Feasibility Study for the Evaluation of DHHS Programs That Are or May Be Operated Under Tribal Self-Governance. Detailed Description Of Illustrative Comprehensive Evaluation Model: Indian Health Service Programs Operated By Tribes Under Self-Governance

03/03/2004

  1. Objectives
    1. Conduct a comprehensive evaluation of the operations and outcomes of Indian Health Service health programs managed by Tribes under Self-Governance compacts.
  2. Assumptions
    1. Tribes to be included in the evaluation of health programs would be limited to those that have submitted data to RPMS.
    2. Participation of both compact and direct service Tribes in the evaluation would be voluntary.
    3. IHS would provide RPMS data for participating compact and direct service Tribes, for all years required.
    4. Site visits would be conducted to 15-25 compact and direct service Tribes that volunteer to participate in the in-depth evaluation.
  3. Research Questions to be Examined
    Note:  Specific research questions would be developed in consultation with the Tribes. Based on discussions conducted during the current study, the general research questions that are likely to be identified might include:
    1. Background Issues (retrospectively)—Health Programs
      1. What are the characteristics of Tribes that compact for health programs?  Are these characteristics different from those of Tribes that do not compact?
      2. What factors are reported by Tribes as influential in their decision to manage their health programs?  What was the most important factor in their decision?  What concerns were identified during the decision process?
      3. Was the community involved in the decision to manage health programs?  How was this accomplished?
    2. Process Issues (retrospectively)
      1. What changes in programs, staffing and organization have occurred since the Tribe began managing the health program?  What were the reasons for these changes?
      2. Were there changes in the goals/objectives for the health program/system after the initial implementation year?
      3. What oversight and monitoring of the health system does the Tribe conduct?  What is the process for addressing problems or issues that are identified?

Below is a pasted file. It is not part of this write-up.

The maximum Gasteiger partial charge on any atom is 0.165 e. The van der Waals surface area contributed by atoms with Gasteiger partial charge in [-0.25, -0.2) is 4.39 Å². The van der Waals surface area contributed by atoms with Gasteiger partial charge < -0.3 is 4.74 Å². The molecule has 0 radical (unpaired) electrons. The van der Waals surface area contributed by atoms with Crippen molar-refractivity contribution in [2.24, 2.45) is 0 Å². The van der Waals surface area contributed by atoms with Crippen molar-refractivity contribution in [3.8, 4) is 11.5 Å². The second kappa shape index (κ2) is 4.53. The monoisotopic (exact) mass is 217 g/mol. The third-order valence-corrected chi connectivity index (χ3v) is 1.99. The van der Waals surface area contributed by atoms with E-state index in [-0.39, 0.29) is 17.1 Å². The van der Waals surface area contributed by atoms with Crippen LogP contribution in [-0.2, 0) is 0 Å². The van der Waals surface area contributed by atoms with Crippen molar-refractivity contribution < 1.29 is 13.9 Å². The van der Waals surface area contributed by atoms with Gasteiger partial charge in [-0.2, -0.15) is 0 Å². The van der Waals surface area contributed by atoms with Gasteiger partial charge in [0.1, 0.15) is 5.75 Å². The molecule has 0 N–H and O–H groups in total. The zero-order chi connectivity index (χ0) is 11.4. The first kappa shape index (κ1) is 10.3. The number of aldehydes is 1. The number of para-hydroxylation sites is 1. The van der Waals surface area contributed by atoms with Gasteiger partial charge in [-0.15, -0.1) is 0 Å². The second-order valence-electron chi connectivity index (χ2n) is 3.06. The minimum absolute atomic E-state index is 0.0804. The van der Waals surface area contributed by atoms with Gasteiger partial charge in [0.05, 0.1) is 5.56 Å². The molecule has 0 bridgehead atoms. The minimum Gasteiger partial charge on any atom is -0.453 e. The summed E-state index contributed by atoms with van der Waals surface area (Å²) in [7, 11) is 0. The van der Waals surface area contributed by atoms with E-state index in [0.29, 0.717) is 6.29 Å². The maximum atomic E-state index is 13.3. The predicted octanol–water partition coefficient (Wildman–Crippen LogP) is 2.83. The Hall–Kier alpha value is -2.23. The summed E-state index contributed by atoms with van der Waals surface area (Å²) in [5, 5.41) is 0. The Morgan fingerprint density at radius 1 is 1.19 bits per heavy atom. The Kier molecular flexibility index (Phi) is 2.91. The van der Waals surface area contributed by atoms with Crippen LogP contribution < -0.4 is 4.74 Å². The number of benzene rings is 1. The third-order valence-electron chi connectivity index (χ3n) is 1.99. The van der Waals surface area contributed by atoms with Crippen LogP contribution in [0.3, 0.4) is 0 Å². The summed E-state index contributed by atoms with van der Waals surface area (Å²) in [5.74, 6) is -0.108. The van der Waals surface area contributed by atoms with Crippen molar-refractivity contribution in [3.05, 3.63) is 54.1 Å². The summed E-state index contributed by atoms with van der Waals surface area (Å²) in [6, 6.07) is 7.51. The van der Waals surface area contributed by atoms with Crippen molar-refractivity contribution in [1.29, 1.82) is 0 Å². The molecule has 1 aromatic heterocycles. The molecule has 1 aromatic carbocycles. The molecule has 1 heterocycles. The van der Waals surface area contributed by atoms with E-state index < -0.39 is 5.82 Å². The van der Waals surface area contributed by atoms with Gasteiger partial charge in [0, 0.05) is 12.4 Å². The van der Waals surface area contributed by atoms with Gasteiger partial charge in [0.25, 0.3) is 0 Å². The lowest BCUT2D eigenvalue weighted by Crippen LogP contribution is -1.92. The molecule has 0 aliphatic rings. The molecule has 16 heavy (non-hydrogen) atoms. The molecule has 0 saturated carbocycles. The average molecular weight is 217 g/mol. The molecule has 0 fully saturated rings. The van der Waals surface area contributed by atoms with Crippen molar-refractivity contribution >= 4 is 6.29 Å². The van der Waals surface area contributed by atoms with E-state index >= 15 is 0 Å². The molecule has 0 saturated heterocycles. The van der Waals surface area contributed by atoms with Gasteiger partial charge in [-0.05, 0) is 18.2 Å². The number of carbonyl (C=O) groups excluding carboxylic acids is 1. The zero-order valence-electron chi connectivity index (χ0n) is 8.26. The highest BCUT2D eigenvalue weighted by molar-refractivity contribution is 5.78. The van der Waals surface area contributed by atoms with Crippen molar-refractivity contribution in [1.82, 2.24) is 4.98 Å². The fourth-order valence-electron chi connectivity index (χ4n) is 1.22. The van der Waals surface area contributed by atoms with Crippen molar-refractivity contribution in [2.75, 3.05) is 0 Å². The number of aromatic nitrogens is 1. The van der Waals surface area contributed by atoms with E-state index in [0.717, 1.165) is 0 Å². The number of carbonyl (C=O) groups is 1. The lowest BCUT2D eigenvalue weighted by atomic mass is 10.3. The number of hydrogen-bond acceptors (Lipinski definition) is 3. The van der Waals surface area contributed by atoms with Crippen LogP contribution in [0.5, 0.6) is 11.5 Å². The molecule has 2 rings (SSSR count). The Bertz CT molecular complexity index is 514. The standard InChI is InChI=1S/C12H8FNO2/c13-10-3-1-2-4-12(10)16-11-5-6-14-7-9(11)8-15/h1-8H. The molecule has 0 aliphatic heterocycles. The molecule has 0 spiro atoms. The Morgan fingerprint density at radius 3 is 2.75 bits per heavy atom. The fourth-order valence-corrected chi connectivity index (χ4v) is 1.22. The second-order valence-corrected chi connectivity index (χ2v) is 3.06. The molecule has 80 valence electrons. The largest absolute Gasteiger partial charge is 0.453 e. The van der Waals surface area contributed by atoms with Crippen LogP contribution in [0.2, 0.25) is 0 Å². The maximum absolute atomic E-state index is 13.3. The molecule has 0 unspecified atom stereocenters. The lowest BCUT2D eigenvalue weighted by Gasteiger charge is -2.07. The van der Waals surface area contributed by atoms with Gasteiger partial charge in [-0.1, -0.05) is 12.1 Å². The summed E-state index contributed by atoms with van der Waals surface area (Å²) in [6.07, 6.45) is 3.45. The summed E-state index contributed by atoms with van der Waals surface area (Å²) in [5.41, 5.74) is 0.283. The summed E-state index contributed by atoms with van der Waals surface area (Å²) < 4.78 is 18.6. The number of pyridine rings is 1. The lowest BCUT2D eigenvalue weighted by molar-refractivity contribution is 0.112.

4. Is the community involved in decisions made about the health system?  How?
      5. Have the goals/objectives for the health system been met on an ongoing basis?
      6. Have program changes been made to achieve cost-savings and/or increase efficiencies?
      7. Have any health program funds been re-allocated to other priorities within the Tribe?  How was the decision made and who were the decision makers?
      8. What are the perceptions of Tribal leaders and others about the benefits of Tribal management of health programs?  Are there any perceived disadvantages?
    3. Quantitative Measures of Process and Outcome Issues – Health
      1. Do health programs managed by Tribes provide the same level and mix of services as would be available if the Tribes did not manage these programs?  If not, what are the reasons?
      2. Did the health program achieve at least two quantifiable goals, established by the Tribe, during the past three years?
      3. Does the Tribe employ directly all health providers that work at the health unit? If so, has this been the case since the Tribe began managing the health program?
      4. Has there been little or much staff turnover since the Tribe began managing the health program?
      5. Have there been changes in the allocation of program funds to personnel, space, materials, contract health services, administrative costs since the Tribe began managing the health program?
      6. Have program costs per person receiving services changed more/less than would be expected based on IHS funding levels?
      7. Are health program users more/less satisfied with services provided by the health program under Tribal management than are users who receive services through IHS direct service arrangements?
  4. Comparison Groups for Quantitative Measures
    1. Pre-post comparisons
    2. Self-Governance versus direct service comparisons
    3. National benchmark comparisons
  5. Data Necessary for the Evaluation
    Note:  Specific data needed would depend on the set of evaluation issues and research questions that would be developed through DHHS consultation with the Tribes. A set of possible data needs is described here.   
    1. RPMS data for pre-post compact period, for participating Tribes
    2. RPMS data for pre-post compact period, for participating direct service Tribes
    3. Detailed financial data on health programs managed by participating Tribes, baseline through evaluation year.
    4. Detailed data on staffing, staff-mix, salaries, credentials, and turnover of personnel for participating compact and direct service Tribes, since the beginning of health Self-Governance.
    5. Health care satisfaction survey of Tribal members (on/near Reservation), for participating Tribes managing health programs and for a sample of participating direct service Tribes.
    6. One round of site visits to participating Tribes managing health programs and participating direct service Tribes/IHS service units to collect qualitative data on operations, processes, goals/objectives, perceptions of advantages/disadvantages of Tribal management of health programs.
    7. Socioeconomic and demographic data for all health compact and direct service Tribes